If you’re at the beginning of your career, you might not be thinking too much about the end of it. But even younger workers should be aware of – and saving for – their eventual retirement. And since you’ve got many years until you do retire, you’ve got a lot of options to consider – one of which is whether an IRA may be appropriate for you and, if so, what type.
Essentially, you can choose between a “traditional” IRA and a Roth IRA. (Other types of IRAs are available if you’re self-employed.)
With a traditional IRA, you contribute “pretax” dollars, so your contributions are generally tax-deductible, depending on your income limits and whether you also have a 401(k) or other retirement plan at work. In 2016, you can contribute up to $5,500 to your traditional IRA, although the limit rises once you reach 50. You can fund your IRA with many types of investments – for example, stocks, bonds, and government securities– and your earnings grow on a tax-deferred basis.
A Roth IRA has the same $5,500 annual contribution limit and can also be funded with many types of investments. But there are some key differences. You can only contribute to a Roth IRA if your income is below a certain threshold, but that threshold is quite high, especially for younger workers starting their careers. So you’ll likely be eligible. However, your contributions are never tax-deductible, so you’re basically funding your Roth IRA with money on which you’ve already been taxed. But your earnings can grow tax free, as long as you don’t start taking withdrawals until you’re 59½ and you’ve had your account at least five years.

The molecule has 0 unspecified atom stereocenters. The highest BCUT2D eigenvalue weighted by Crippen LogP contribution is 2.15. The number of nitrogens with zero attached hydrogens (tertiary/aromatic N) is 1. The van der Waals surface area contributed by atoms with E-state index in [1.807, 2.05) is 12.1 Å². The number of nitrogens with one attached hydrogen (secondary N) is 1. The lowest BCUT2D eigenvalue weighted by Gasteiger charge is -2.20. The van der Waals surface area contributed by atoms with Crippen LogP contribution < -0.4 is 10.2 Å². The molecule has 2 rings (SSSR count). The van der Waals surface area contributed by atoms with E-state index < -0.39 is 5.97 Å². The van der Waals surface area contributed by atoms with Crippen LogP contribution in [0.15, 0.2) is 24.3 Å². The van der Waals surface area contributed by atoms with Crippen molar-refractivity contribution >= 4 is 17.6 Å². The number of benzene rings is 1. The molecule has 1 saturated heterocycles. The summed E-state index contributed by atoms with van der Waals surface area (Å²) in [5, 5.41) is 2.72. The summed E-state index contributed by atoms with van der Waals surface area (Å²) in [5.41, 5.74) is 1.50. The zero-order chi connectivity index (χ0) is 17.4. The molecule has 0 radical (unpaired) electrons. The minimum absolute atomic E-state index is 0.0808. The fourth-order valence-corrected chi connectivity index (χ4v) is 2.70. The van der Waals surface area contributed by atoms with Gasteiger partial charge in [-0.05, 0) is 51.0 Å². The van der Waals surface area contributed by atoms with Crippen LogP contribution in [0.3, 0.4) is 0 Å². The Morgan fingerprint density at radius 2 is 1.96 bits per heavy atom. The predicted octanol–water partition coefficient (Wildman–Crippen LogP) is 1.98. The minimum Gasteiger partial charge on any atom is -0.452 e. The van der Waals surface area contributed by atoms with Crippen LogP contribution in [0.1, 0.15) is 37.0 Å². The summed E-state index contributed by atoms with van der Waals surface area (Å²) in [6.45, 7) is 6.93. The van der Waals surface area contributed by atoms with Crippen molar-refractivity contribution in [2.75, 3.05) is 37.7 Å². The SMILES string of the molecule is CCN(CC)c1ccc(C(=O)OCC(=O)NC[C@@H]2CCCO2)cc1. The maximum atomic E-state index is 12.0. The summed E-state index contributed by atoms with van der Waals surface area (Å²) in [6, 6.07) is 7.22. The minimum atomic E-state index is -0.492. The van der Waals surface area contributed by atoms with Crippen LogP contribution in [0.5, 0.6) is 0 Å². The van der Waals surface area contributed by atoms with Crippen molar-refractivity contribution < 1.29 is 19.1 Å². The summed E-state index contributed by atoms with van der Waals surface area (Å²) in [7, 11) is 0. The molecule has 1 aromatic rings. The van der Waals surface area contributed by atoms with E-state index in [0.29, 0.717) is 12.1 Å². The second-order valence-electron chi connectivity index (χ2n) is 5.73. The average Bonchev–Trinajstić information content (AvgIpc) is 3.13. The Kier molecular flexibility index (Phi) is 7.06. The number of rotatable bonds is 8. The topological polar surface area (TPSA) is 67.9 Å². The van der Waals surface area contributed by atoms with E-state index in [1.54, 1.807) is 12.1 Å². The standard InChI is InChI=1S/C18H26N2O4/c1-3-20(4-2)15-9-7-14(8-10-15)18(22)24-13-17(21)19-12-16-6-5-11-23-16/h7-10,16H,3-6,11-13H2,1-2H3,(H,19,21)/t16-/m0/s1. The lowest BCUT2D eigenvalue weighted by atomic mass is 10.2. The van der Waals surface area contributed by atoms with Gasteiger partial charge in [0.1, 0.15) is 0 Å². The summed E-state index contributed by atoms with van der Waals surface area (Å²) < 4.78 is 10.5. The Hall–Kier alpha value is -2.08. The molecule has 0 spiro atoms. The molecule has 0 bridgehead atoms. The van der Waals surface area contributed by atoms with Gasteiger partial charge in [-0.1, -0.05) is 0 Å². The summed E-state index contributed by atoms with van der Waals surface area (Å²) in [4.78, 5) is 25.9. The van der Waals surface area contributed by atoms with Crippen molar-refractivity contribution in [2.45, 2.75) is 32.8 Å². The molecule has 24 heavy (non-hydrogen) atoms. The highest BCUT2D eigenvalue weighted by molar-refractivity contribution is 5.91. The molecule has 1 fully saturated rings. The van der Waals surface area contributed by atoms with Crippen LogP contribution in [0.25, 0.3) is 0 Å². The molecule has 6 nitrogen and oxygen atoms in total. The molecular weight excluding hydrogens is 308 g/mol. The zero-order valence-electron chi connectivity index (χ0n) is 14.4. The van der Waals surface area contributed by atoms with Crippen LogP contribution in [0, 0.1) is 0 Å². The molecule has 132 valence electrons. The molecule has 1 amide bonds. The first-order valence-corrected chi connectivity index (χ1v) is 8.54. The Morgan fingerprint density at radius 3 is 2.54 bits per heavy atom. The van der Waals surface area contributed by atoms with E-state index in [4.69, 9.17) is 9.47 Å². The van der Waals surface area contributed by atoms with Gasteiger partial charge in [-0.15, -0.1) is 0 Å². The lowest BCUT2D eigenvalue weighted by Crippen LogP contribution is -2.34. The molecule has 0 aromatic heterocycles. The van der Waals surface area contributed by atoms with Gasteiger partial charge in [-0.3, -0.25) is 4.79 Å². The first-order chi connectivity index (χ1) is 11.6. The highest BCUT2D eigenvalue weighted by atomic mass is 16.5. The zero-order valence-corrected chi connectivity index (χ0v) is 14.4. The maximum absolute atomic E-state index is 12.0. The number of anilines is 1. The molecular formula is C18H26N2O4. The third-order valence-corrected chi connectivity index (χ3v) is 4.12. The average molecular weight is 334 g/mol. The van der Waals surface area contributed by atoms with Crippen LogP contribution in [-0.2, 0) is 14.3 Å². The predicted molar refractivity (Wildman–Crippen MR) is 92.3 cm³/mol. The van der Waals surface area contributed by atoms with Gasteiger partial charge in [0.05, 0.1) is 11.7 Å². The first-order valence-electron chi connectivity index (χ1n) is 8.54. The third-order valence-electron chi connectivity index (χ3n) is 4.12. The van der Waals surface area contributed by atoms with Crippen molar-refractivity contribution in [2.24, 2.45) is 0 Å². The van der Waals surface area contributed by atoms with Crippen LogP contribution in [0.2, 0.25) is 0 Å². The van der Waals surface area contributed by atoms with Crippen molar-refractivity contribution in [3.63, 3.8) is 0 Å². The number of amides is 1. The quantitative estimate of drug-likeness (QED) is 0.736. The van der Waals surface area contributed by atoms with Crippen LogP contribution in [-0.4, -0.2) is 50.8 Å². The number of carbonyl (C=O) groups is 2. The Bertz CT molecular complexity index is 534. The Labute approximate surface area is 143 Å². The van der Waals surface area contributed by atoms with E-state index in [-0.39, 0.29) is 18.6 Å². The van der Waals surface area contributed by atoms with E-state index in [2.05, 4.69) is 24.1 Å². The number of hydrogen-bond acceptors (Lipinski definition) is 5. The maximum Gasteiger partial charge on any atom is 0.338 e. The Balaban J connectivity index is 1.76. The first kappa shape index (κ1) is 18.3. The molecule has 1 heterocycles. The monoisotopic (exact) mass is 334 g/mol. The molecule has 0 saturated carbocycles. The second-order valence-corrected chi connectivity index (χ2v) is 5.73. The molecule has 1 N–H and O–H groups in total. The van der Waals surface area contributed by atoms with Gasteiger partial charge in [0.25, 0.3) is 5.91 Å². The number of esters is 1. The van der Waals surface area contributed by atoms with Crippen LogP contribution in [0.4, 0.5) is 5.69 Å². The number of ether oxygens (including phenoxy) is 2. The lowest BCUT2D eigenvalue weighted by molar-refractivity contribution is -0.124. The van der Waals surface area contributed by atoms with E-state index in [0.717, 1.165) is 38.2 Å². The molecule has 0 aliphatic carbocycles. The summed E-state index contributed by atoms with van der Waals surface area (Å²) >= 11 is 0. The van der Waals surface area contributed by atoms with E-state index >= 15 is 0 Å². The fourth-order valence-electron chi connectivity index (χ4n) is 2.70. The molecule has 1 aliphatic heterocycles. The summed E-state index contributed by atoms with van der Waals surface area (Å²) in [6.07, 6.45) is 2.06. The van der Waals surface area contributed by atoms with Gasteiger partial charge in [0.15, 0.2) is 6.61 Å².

Assuming you can contribute to either a traditional or a Roth IRA, which should you choose? There’s no one right answer for everyone, but as a younger worker, you may be able to gain two important benefits from contributing to a Roth.
First, since you’re probably earning much less now than you will later in your career, you’re likely in a relatively low tax bracket. Usually, the only way to get money from a traditional IRA before you retire is through a short-term loan; otherwise, you can get hit with both taxes and penalties on early withdrawals. But with a Roth IRA, you can withdraw your contributions (not the earnings) penalty free to help pay for your first house or to go back to school.
Still, as mentioned above, there’s no hard-and-fast rule as to which IRA is better for younger workers. For example, if you are certain you’ll be in a lower tax bracket when you retire, you might be better off by taking the yearly tax deductions from your traditional IRA and then paying taxes on the withdrawals when you retire. But that’s a hard prediction for anyone to make.
Your tax advisor may be able to provide some guidance on whether a traditional or a Roth IRA is better for you – but either one can be a valuable resource for that day, many years from now, when you say “goodbye” to work and start a new phase of your life.
Edward Jones, its employees and financial advisors cannot provide tax or legal advice. You should consult your attorney or qualified tax advisor regarding your situation.
This article was written by Edward Jones for use by your local Edward Jones Financial Advisor.